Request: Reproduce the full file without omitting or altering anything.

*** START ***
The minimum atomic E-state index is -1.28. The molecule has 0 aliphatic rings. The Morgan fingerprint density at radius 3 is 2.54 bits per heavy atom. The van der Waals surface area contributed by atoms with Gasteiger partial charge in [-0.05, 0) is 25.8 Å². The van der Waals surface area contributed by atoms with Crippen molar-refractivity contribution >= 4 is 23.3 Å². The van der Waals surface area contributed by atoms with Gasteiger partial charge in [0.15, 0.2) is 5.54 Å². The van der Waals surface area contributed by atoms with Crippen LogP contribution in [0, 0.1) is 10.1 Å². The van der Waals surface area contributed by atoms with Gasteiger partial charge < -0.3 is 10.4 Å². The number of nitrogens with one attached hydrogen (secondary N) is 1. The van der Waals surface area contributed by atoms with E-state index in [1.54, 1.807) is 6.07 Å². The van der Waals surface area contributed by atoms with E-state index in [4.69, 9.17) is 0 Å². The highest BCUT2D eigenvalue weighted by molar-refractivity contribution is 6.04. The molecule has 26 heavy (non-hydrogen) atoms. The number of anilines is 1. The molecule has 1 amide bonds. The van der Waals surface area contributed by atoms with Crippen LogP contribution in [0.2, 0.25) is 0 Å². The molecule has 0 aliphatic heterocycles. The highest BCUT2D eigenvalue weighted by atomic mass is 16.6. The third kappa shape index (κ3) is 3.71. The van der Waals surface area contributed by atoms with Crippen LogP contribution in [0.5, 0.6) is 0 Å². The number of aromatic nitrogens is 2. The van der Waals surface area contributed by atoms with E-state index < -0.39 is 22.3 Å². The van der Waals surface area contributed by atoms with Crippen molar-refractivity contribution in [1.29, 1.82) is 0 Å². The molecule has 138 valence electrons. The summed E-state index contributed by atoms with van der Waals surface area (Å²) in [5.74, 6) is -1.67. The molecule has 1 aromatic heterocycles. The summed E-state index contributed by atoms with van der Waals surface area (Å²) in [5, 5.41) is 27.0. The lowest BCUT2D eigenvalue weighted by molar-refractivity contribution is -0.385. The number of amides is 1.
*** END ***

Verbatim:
The minimum atomic E-state index is -1.28. The molecule has 0 aliphatic rings. The Morgan fingerprint density at radius 3 is 2.54 bits per heavy atom. The van der Waals surface area contributed by atoms with Gasteiger partial charge in [-0.05, 0) is 25.8 Å². The van der Waals surface area contributed by atoms with Crippen molar-refractivity contribution >= 4 is 23.3 Å². The van der Waals surface area contributed by atoms with Gasteiger partial charge in [0.15, 0.2) is 5.54 Å². The van der Waals surface area contributed by atoms with Crippen LogP contribution in [0, 0.1) is 10.1 Å². The van der Waals surface area contributed by atoms with Gasteiger partial charge < -0.3 is 10.4 Å². The number of nitrogens with one attached hydrogen (secondary N) is 1. The van der Waals surface area contributed by atoms with E-state index in [1.54, 1.807) is 6.07 Å². The van der Waals surface area contributed by atoms with E-state index in [4.69, 9.17) is 0 Å². The highest BCUT2D eigenvalue weighted by molar-refractivity contribution is 6.04. The molecule has 26 heavy (non-hydrogen) atoms. The number of anilines is 1. The molecule has 1 amide bonds. The van der Waals surface area contributed by atoms with Crippen LogP contribution in [0.2, 0.25) is 0 Å². The molecule has 0 aliphatic heterocycles. The highest BCUT2D eigenvalue weighted by atomic mass is 16.6. The third kappa shape index (κ3) is 3.71. The van der Waals surface area contributed by atoms with Crippen LogP contribution in [0.5, 0.6) is 0 Å². The number of aromatic nitrogens is 2. The van der Waals surface area contributed by atoms with E-state index < -0.39 is 22.3 Å². The van der Waals surface area contributed by atoms with Crippen molar-refractivity contribution in [1.29, 1.82) is 0 Å². The molecule has 138 valence electrons. The summed E-state index contributed by atoms with van der Waals surface area (Å²) in [5.74, 6) is -1.67. The molecule has 1 aromatic heterocycles. The summed E-state index contributed by atoms with van der Waals surface area (Å²) in [5, 5.41) is 27.0. The lowest BCUT2D eigenvalue weighted by molar-refractivity contribution is -0.385. The number of amides is 1.